Heuristic evaluation was first done for the internal team to gain context on the service and its usability flaws. Doing so helps the team come up with assumptions on what items need to be fixed. Violations identified consist of using jargon that does not speak to users’ language, inconsistency, as well as lack of visual hierarchy and cues.
We then validated our assumptions of the items we wanted to fix by conducting a user study with 5 participants using the old (at time existing) service, followed by a low-fidelity mockup of ideas for improvement. Since some of the participants were domain experts as well, we also conducted an expert interview with them in the post-study session.
After conducting a series of research exercises, a few key findings were identified and usability problems were ranked from critical to minor.
1. Information hierarchy was unclear and does not allude to users’ mental models.
2. Lack of consistency with disjointed experiences between pages.
3. Too much text is present in the service, which in turn confuses users of their tasks at hand.
4. No web address on the ticket itself and people are unsure of which page to access upon a Google search.
5. The current dispute process is complicated and cannot be done online.
6. Staff have too many calls and manual intakes.
After finding out citizen and staff pain points, a customer journey framework was mapped out to understand touchpoints and looked for areas that can have an opportunity to make an impact.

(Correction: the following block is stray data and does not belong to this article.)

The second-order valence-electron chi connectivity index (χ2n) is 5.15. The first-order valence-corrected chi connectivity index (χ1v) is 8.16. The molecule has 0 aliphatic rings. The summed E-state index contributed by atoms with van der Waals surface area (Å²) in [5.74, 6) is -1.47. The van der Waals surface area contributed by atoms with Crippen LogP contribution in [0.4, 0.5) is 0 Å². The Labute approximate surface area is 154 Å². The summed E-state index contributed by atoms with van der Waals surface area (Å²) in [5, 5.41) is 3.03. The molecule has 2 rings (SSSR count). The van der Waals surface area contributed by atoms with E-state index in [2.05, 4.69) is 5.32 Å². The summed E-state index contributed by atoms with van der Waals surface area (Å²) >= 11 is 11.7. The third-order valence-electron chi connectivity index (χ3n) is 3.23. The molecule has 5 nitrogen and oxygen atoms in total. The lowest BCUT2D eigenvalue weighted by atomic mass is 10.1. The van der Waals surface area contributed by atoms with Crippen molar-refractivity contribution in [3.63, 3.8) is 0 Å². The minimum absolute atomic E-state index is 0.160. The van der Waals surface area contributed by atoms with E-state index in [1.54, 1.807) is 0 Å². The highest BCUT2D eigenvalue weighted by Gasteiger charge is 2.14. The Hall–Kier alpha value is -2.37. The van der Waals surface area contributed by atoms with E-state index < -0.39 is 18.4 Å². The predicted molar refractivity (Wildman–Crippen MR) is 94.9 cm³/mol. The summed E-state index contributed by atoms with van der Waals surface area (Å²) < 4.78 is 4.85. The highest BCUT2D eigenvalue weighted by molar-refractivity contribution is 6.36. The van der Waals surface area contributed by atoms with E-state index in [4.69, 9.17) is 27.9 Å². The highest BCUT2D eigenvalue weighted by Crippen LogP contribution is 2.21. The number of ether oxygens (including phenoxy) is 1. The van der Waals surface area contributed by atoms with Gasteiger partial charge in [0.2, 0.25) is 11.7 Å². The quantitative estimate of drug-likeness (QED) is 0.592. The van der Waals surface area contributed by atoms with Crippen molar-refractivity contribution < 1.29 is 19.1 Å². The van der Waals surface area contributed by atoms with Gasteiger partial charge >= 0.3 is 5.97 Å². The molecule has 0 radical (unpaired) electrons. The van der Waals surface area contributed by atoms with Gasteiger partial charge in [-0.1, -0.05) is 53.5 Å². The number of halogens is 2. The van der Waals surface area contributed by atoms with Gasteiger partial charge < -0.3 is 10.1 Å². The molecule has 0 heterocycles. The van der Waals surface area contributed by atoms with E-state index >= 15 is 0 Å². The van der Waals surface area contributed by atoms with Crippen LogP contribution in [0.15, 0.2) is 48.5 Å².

I then sketched out the information architecture of how the back-end systems can be integrated and communicated at each point of the online service, as well as the new user flow of how citizens are intended to use the redesigned service.
In knowing the flaws in the system, some ideas were explored. First, the overwhelming amount of terms and conditions text was removed and placed under a general terms page of the platform. Next, large buttons with icons were designed to provide 2 clear and distinct call-to-actions. Lastly, basic information is shown to speed up the payment process.
Unfortunately, the first thing I found was that each service has their own specific terms and conditions, which was important to have available in each service. Since we were adding a dispute feature with sensitive information, there needed to be a way to secure and verify the owner, where it soon became necessary to input both bylaw notice number and licence plate to access the information, whereas either/or can be inputted in the original to find a ticket information. Additionally to use more visual communication, photos of evidence are also integrated.
1. Increased the amount of ticket payments by 2.45% after launching the redesign within the year. This number was rather low as there were a lot of old dated tickets that have been ignored in the system that may have skewed the data, or people simply wish to ignore their tickets issued and not pay. However, a recent law has passed that one cannot renew their vehicle licence until they pay the City’s parking ticket.
2.Decreased the amount of disputes by 2.45% after launching the redesign within the year. The trend became significantly lower overtime as people might have seen the evidence and decided to pay, or they simply wish to ignore the ticket that was issued.